Wednesday, November 29, 2006
We spent Thanksgiving Day with Arny and Tracy in Lancaster, a wonderful historical town. The best-known activities in Lancaster County are touring the Amish farm areas and shopping at the long-established discount malls. Friday morning, we opted instead for a walk in the historic district around town to see the many one to two-hundrend year old houses. These buildings are beautifully maintained and in many cases decorated for the Thanksgiving season.
After the walk we met Miriam, Alice, Evelyn, and Tom and attended a puppet show at the nearby Hole in the Wall Puppet Theatre.
Sunday, November 19, 2006
Monday, November 13, 2006
First I read:
The author points out that there are many Eskimo languages; it's not trivial to "count" how many words there are for whatever; and so most of the statements are made in total ignorance and lack of any real interest in Eskimos. Or as the author says: "The tragedy is not that so many people got the facts wildly wrong; it is that in the mentally lazy and anti-intellectual world we live in today, hardly anyone cares enough to think about trying to determine what the facts are." (p. 171)
Second I read:
Language Myths edited by Laurie Bauer and Peter Trudgill. This book is a collection of essays by experts on things that many people wrongly or pretty wrongly believe to be true of language. Some of the essays pointed out things I knew; others were quite new to me.
The third book is:
Saturday, November 04, 2006
Penelope doesn't like her life in Hades much; however, she resists rebirth. In contrast, since his death Odysseus has been "a French general, he's been a Mongolian invader, he's been a tycoon in America, he's been a headhunter in Borneo. He's been a film star, an inventor, an advertising man." (p. 189-90)
My favorite quote from poor Penelope: "More recently, some of us have been able to infiltrate the new ethereal-wave system that now encircles the globe, and to travel around that way, looking out at the world through the flat, illuminated surfaces that serve as domestic shrines. Perhaps that's how the gods were able to come and go as quickly as they did back then -- they must have had something like that at their disposal." (p. 19)
It's a good fun read -- far less challenging than many books by Atwood.
As I read I began to think how many authors have loved to retell old stories in new ways and forms: classic stories from mythology, Arthurian legend, Shakespeare, etc. Some retellings are straightforward; others, like West Side Story, reuse the essential plot in modern dress. The best, like Atwood's tale, refocus from the point of view of a minor or underdeveloped character. The goal may be irony, politics, or curiosity.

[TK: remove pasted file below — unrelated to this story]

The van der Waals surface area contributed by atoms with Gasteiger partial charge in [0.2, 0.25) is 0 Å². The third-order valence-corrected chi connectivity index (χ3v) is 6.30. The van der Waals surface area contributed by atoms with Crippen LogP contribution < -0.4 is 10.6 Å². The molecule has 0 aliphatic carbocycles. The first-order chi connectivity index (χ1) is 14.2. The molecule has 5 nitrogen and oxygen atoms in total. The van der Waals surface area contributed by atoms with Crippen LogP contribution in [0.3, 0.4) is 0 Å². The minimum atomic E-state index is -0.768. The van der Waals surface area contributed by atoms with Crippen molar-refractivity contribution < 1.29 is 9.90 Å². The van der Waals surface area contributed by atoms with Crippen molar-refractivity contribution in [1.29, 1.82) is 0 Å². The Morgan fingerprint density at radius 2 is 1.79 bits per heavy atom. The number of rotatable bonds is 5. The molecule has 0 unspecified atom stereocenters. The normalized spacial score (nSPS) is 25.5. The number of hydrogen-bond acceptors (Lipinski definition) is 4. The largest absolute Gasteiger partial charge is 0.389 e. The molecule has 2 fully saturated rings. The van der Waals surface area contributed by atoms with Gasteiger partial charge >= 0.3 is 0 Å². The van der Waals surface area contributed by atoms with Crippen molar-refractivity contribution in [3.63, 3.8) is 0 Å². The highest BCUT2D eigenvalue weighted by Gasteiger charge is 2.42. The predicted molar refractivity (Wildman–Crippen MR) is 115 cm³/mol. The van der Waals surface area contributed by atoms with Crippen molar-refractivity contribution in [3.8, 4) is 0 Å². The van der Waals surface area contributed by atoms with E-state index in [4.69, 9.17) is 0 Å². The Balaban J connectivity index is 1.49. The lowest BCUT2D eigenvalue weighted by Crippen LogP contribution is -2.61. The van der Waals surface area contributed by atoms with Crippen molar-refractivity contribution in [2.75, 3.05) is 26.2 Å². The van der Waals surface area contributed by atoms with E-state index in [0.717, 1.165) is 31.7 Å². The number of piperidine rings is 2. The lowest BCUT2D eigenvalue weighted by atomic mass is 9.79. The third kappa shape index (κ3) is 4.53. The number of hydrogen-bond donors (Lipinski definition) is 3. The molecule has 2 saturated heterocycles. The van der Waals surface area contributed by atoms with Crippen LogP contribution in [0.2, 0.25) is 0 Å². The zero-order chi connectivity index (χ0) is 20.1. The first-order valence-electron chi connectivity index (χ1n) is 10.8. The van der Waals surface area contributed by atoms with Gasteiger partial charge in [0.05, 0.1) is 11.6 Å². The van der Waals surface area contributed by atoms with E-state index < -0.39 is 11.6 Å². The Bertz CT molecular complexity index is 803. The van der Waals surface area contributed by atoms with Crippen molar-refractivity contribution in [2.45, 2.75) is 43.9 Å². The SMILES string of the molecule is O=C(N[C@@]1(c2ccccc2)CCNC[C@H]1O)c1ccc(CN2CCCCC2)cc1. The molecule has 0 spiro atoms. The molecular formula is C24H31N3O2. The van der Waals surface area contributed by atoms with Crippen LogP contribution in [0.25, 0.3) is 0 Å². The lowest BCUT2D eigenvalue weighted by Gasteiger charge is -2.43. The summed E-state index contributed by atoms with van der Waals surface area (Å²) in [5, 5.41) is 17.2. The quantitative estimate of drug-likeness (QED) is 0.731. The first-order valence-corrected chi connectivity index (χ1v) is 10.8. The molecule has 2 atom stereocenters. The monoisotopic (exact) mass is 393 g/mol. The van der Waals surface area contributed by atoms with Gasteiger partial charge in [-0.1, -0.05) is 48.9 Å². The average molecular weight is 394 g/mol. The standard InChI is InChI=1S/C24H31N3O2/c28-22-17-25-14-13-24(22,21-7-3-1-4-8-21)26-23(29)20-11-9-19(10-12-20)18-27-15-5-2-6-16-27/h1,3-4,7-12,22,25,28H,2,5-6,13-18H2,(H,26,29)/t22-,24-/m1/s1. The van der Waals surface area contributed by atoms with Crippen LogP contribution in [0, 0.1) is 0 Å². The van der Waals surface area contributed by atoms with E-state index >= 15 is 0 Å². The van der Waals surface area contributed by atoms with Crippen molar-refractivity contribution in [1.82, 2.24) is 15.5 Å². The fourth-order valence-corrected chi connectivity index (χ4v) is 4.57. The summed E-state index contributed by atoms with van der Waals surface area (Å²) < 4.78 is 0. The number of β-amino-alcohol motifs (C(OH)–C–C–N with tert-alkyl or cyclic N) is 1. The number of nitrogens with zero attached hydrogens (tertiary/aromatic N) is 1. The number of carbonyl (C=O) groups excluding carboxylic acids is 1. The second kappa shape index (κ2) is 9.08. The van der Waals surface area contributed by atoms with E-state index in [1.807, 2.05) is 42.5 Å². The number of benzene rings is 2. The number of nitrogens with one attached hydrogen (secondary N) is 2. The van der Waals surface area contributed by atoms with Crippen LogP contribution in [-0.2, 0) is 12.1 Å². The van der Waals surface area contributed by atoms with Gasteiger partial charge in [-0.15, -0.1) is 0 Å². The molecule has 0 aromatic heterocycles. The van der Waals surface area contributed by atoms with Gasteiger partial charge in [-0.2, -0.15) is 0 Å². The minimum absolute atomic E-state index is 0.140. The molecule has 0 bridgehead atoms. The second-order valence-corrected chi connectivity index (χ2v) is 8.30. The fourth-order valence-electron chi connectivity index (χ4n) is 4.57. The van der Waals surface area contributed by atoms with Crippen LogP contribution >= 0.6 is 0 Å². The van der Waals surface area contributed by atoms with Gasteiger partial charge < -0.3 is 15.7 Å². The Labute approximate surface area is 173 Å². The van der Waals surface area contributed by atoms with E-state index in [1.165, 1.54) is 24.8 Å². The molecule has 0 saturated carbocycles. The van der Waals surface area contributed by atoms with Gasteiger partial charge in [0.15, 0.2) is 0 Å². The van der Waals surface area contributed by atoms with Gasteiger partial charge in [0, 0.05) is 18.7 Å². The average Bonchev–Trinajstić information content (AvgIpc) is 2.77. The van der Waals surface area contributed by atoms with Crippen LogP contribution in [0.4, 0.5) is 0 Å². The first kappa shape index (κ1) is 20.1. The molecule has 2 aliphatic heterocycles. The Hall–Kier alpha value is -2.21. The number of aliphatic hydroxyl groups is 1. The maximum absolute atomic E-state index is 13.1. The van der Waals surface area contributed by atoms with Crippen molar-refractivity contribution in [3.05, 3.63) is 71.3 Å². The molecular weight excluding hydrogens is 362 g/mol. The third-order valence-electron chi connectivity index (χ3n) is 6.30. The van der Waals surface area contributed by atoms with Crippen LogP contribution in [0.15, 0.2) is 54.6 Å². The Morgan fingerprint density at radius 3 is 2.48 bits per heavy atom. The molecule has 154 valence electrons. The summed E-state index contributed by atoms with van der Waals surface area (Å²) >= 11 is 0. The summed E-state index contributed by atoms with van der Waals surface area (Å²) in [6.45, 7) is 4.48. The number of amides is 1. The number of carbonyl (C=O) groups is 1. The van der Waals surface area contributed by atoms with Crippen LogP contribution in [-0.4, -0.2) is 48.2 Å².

My mind exploded with examples:
- Virgil wrote the Aeneid to create a Roman founder myth based in the Trojan war.
- A Connecticut Yankee in King Arthur's Court provided Mark Twain with ironic distance from the follies of his own era.
- Jean Rhys wrote Wide Sargasso Sea to recreate the first Mrs. Rochester. (She's not the only one to write a story based on this unloved madwoman.)
- Anita Diamant's best seller The Red Tent tried a historic-anthropological take on women in early biblical times through the character of Dinah.
- Wicked, first a novel, later a hit musical, devised a new adults-only personality for the Wicked Witch of Oz. (Author Gregory Maguire has subsequently redone several other children's stories in the same vein.)
- An older Broadway success is The Skin of Our Teeth -- Thornton Wilder mines the Bible. Cute and universal. Now material for high school drama clubs.
- In a heavier spirit, Par Lagerkvist created an identity for the crucified thief of Golgotha in Barabbas. (I think this blip has left the radar screen.)
- Aldous Huxley offered a distopian version of The Tempest in Brave New World.
- And I can't forget Hollywood's homage to Emma, the movie Clueless.
After winning a lawsuit about copyright, Alice Randall's The Wind Done Gone -- same story, slave's point of view, Gone With the Wind -- dropped out of sight like a stone. I've never read either book. But I've read/seen all the others on this list. And I know there are lots more, such as at least two more recent retells borrowing characters from Jane Austen novels. The lawsuit proved that this kind of book isn't a crime. Is it a genre? I don't know.
The lawsuit proved that this kind of book isn't a crime. Is it a genre? I don't know.